Many advisors believe in long term care insurance (LTCI), yet struggle with the complexity of the topic when attempting to discuss it with clients. They often get lost in the details, leaving clients feeling overwhelmed by the number of decisions they’ll need to make.

This is the very reason I recommend advisors not talk about the insurance at all!

The reality is that few planning issues get solved when the topic is approached from the product side of the equation. Take, for example, a client’s need for life insurance. Many successful life insurance advisors will recommend starting with a question, in order to focus your client on what the consequences to their family would be if they should die too young. Similarly, to be successful in dealing with a client’s long-term planning issues, the first step is to help them see the need for LTCI; they must understand the consequences to their family should they ever have an event that brings about the need for long-term care. This is why I recommend not going directly to the subject of the insurance itself when starting the conversation.

Instead, a great question to start the dialogue is, “John and Suzy, when you think of each of your four parents, and each of your eight grandparents, did any of those twelve people reach a point in their life where they could no longer live independently?”

At first you might think this question is simple, yet it is specifically worded to guide your client’s understanding of LTCI. We want them to not only think of their parents and grandparents but also of their in-laws as well; so be sure to enumerate how many people you are asking them to think of. Our goal at this stage is to redefine their understanding of the words “long-term care insurance,” which typically in their mind is equivalent to “nursing home insurance.” By inserting the words “where they could no longer live independently,” you will properly define the scope of the conversation that will follow.

I have yet to meet a person in the right age demographic for this insurance who hasn’t had an experience of their own that they can relate to when they’re asked this question. Upon hearing it, they’re forced to think about how their family members’ lives ended, and quite naturally, they start talking about that experience.

Now you have the opportunity to dive in to your client’s specific family history with some additional questions. I recommend asking, “How did this experience change the family dynamic? Did it change how your siblings interacted with each other and with your parents?” Then you can delve into other subjects, such as how much this whole episode cost the family. Given all the questions you can ask in order to learn more about your client’s experience, you could easily go on for another 20 minutes.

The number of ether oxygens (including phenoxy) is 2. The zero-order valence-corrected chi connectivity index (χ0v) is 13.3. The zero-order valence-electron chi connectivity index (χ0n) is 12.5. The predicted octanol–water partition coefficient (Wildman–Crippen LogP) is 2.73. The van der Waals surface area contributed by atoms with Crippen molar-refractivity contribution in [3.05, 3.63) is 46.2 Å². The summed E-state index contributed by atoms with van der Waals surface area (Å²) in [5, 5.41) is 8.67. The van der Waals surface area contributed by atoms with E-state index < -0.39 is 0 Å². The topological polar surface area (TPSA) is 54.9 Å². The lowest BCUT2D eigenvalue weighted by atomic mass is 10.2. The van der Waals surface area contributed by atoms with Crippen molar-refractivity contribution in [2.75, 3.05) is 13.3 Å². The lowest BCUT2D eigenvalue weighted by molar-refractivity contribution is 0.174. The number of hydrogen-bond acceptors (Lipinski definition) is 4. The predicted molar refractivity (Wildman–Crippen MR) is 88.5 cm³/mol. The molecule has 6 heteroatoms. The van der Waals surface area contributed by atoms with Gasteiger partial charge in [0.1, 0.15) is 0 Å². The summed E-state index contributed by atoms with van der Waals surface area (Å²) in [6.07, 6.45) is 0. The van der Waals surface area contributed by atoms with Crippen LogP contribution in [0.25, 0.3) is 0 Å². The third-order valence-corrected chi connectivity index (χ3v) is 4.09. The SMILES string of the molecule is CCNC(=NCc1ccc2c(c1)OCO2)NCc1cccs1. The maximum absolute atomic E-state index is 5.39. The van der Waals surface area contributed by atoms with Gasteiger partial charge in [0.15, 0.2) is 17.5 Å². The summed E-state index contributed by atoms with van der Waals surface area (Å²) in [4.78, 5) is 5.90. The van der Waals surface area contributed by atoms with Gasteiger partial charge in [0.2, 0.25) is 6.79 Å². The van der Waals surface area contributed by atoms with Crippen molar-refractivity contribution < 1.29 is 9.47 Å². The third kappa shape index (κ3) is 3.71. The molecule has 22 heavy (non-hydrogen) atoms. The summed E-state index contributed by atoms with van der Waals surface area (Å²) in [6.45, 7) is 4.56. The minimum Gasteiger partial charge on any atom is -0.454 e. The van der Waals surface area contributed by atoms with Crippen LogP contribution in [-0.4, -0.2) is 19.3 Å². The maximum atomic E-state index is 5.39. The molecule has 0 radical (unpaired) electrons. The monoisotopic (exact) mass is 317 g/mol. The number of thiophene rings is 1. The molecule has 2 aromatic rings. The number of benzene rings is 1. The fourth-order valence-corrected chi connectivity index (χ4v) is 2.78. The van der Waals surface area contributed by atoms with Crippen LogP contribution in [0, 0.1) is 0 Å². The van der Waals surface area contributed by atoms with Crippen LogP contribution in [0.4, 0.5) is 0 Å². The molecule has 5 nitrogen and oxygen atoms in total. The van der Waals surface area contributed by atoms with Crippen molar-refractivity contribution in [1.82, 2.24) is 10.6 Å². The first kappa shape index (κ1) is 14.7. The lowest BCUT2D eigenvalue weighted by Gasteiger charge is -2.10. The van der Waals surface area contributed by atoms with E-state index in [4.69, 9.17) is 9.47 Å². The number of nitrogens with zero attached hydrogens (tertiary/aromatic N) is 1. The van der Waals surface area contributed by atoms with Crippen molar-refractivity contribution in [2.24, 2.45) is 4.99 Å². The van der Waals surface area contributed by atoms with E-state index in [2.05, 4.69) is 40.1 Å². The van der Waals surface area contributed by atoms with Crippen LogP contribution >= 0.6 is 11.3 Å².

The ultimate goal of this line of questioning is to get the client to agree that a similar chain of events could happen to them. I like to ask, “Have you ever thought about how a similar experience would be handled in your own family?” This is typically where you hear some of your first objections, such as, “My kids will take care of me,” or “Isn’t this the reason why the government created Medicaid or Medicare?”

There are many different versions of these objections, but they all tend to deal with the money side of the problem — and not the issue of “living independently at the end of their lives.” Take this opportunity to refocus them on the real issue: “So if I understand you correctly, you do believe that you could have a similar experience in your family. Would you be interested in learning how you can live independently without burdening your spouse or children, like your father did?”

Now that you have gained their agreement, you can educate them. The first step in this process is to learn more about their current health and financials. You will want to ask them for their height and weight as recorded by their doctor, a list of medications with reasons for taking them, and whether there has been any major medical diagnosis within the past 5 years.

This is also a great time to give them a cursory understanding of the cost of care and ask, “If you were required to pay for these expenses on your own, which of your current assets would you liquidate first?” Now you have the information you need to medically prescreen their health for the insurance, and the financial information to show your client how they can pay for the premiums of the insurance.

Remember, you don’t need to avoid discussing long-term care insurance because of the complexities of the topic. Stop selling the insurance product altogether — because we all know selling a product is more than likely going to fail —and get back to selling the consequences to their family if an event were to take place that creates the need for long-term care.

Most clients are looking for advice that will help them retire well — and living independently when the worst happens is key to every client’s financial plan.

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